An alleged al-Qaida claim this week the global terror network fired rockets at Jewish communities in the Gaza Strip does not match evidence found in the actual rocket attack, WND has learned.
A group claiming to be “Al-Qaida-Palestine, Jihad Brigades in the Border Land,” announced Tuesday the establishment of a cell in the Gaza Strip. The group said it carried out an attack last Saturday using a new kind of rocket – the Sinjal – against Neve Dekalim, the largest community in Gaza’s Gush Katif slate of Jewish neighborhoods.
The announcement was made by videotape on websites previously used by al-Qaida to claim responsibility for terror operations, including recent bombings in London and Madrid.
“The brigades are not a new organization but merely a spirit of faith pushing the jihad fighters in the promised land to close ranks behind an honest and uncompromising leadership,” the announcement said.
Ami Shaked, security coordinator for Gaza’s Gush Katif slate of Jewish communities, told WND Sinjal rockets were not used in last Saturday’s attack.
“The rockets were no different from all the rockets we are seeing,” Shaked said. “The claim of a different kind of rocket is not true.”
Shaked’s team of civilian security agents often are the first responders to rocket and shooting attacks in Gush Katif. Shaked was wounded last month while responding to a shooting attack near the Katif entrance that killed two Israelis. He personally inspects most rockets and mortars fired at Gush Katif, checking for any advances in rocket components and construction.
Shaked said while Sinjals were not fired, the Qassam rockets fired at Katif the past month have become more deadly.
“There was a major increase in the deadly components of the Qassams. These new ones are meant to have a bigger explosion and also send more metal fragments shooting off in different directions to kill more people,” Shaked said.
A spokesperson for the Israeli Defense Forces told WND the army and Israel’s Shin Bet Security Services are investigating the al-Qaida claim of setting up shop in Gaza.
Senior military sources could not confirm the presence of al-Qaida in Gaza. They said it is not the global network’s “style” to carry out small-scale rocket and mortar attacks, but said Palestinian groups with ties to Al-Qaida may be active in the area.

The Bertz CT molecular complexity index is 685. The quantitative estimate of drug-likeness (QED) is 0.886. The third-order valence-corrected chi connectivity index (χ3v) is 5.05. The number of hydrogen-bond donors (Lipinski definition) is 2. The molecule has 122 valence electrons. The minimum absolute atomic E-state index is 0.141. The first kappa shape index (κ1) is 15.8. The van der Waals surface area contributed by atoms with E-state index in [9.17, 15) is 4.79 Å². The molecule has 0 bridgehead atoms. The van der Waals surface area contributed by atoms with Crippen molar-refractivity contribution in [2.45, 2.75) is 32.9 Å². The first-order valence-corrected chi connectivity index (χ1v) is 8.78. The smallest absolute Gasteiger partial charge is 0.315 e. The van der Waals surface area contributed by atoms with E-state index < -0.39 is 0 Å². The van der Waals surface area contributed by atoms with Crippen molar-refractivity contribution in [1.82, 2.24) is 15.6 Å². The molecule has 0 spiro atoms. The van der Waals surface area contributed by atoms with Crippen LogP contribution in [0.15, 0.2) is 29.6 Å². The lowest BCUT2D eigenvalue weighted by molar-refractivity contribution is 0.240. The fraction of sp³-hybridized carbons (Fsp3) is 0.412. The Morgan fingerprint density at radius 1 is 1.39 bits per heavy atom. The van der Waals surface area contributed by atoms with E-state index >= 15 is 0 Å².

Last week’s announcement was not the first time al-Qaida claimed a presence in the Gaza Strip.
A group calling itself Jundallah or “Allah’s Brigade” claimed in May it set up shop in the area. The new terror group is said to consist mainly of former Hamas and Islamic Jihad members who believe Palestinian terror groups have become too moderate. Jundallah says it has close ties to al-Qaida in Afghanistan, Pakistan and Iran.
Palestinian Authority officials told reporters the establishment of Jundallah confirmed suspicions al-Qaida is attempting to gain a foothold in Gaza ahead of Israel’s withdrawal.
Also, a Palestinian with Canadian citizenship was arrested in 2003 on suspicion of having been sent by an international jihad group to Israel to carry out terror attacks.
In June 2000, the Shin Bet arrested Nabil Ukal, a Palestinian resident of the Gaza Strip, who was convicted of attempting to create an Al-Qaida network in Gaza. Ukal reportedly admitted during interrogation to attending Islamic extremist training camps in Afghanistan, and was in contact with Hamas spiritual leader Sheikh Ahmed Yassin, whom the IDF assassinated in 2004.
Even if Al-Qaida is not currently in Gaza, analysts are warning Israel’s Aug. 17 withdrawal will create conditions that would make Gaza a safe haven for the terror network.
Yaacov Amidror, former chief of research for Israeli military intelligence, told WND, “It’s becoming clear Hamas will take over Gaza when Israel leaves. Today, one of the weaknesses of al-Qaida is its lack of a safe haven in the Middle East. The new realities in Gaza will make it one of the most convenient places for al-Qaida to base their global operations. The Gaza Strip will become a paradise because it will be area in which the population and the terror groups in power, especially Hamas, share the same ideology as al-Qaida – to rebuild the Islamic system, the Caliphate, around the world.”